Fatalities from boat exhaust studied; 2 Colo. boys among 9 Lake Powell deaths
The Arizona Republic
November 30, 2000

PHOENIX - Carbon monoxide poisonings have caused nine deaths and sickened 102 people in 10 years at a reservoir straddling Arizona and Utah, leading investigators to fear houseboat exhaust may be sickening people across America.

Seven of the deaths and two-thirds of the poisonings on Lake Powell were associated with the exhaust from electric generators on privately owned houseboats, including those of two Parker boys, ages 8 and 11.

Investigators found improbably high levels of the colorless, odorless and potentially deadly gas often gathering beneath the swimming deck of houseboats, called the "death zone" by researchers.

"The carbon monoxide concentrations are so high where you have your children playing, where you are watching them play," said Jane McCammon of the National Institute for Occupational Safety and Health.

Lake Powell is the first area to be extensively studied, but investigators are finding similar situations elsewhere. They will examine Lake Cumberland, Ky., where 15 people overcome by carbon monoxide fumes on two houseboats were hospitalized in August.

The Coast Guard is studying the issue but is not sure what to do, the Arizona Republic reported. "The builders of these boats are technically not in violation of any rules," said Randolph Jay Doubt, a Coast Guard engineer.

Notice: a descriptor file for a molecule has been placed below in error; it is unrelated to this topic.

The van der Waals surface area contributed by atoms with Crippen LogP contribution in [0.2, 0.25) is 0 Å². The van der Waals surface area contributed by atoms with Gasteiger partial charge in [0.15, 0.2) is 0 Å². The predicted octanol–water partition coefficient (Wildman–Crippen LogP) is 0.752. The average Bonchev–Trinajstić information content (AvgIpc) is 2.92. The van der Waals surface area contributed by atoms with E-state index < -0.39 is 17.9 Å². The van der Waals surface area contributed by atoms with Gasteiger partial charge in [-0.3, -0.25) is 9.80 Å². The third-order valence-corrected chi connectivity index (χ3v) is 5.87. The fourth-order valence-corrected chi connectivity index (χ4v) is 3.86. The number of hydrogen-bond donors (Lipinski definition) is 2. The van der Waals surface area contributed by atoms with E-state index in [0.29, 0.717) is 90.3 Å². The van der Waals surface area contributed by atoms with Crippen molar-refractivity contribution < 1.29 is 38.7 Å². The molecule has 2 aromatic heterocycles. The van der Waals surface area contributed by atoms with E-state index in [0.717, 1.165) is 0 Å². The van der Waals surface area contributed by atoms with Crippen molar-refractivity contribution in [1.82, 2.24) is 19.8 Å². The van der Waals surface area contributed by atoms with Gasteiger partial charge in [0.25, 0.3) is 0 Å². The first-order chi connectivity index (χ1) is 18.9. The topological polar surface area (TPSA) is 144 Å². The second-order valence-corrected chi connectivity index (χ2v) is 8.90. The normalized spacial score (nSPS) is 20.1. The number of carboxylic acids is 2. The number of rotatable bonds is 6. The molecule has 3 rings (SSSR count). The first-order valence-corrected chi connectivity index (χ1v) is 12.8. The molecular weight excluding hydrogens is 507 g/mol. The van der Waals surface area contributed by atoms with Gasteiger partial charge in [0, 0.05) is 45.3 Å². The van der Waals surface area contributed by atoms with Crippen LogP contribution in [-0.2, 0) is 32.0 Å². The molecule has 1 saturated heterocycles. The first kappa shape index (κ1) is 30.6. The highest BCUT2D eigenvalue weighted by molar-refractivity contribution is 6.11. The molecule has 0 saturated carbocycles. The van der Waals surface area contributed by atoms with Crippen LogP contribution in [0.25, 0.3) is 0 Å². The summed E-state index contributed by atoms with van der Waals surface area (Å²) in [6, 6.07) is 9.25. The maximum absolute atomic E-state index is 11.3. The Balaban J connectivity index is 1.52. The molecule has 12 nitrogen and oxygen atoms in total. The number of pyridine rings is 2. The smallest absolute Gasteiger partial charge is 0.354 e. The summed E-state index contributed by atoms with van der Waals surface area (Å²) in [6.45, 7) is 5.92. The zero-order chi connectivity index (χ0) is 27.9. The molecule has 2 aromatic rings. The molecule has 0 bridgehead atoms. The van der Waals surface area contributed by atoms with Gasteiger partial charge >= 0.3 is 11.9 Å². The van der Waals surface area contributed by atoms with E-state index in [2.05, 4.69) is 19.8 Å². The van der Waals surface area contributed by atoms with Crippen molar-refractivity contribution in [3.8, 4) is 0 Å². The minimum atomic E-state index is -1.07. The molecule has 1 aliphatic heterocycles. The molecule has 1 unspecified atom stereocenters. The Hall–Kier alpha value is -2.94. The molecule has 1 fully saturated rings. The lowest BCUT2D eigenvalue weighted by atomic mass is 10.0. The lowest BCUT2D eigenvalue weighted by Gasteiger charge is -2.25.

A Phoenix emergency-room doctor spotted the trend after an autopsy showed that two Colorado boys who supposedly drowned in Lake Powell this summer actually died from asphyxiation due to carbon monoxide exposure. Logan and Dillon Dixey, 8 and 11 years old, were swimming around and under their family's houseboat on Lake Powell. They swam into the "death zone." Suddenly, Logan lost consciousness and sank. Dillon went into convulsions, then sank.

With those deaths, something clicked for Dr. Robert Baron, the co-director of the emergency center at Good Samaritan Regional Medical Center and the medical director for Glen Canyon National Recreation Area. Arizona authorities have begun a public awareness program, and the Coast Guard is alerting manufacturers.

For the boys' father, Kenneth Dixey, a bitterness remains. "Why did it take my two sons' lives to get this going?"


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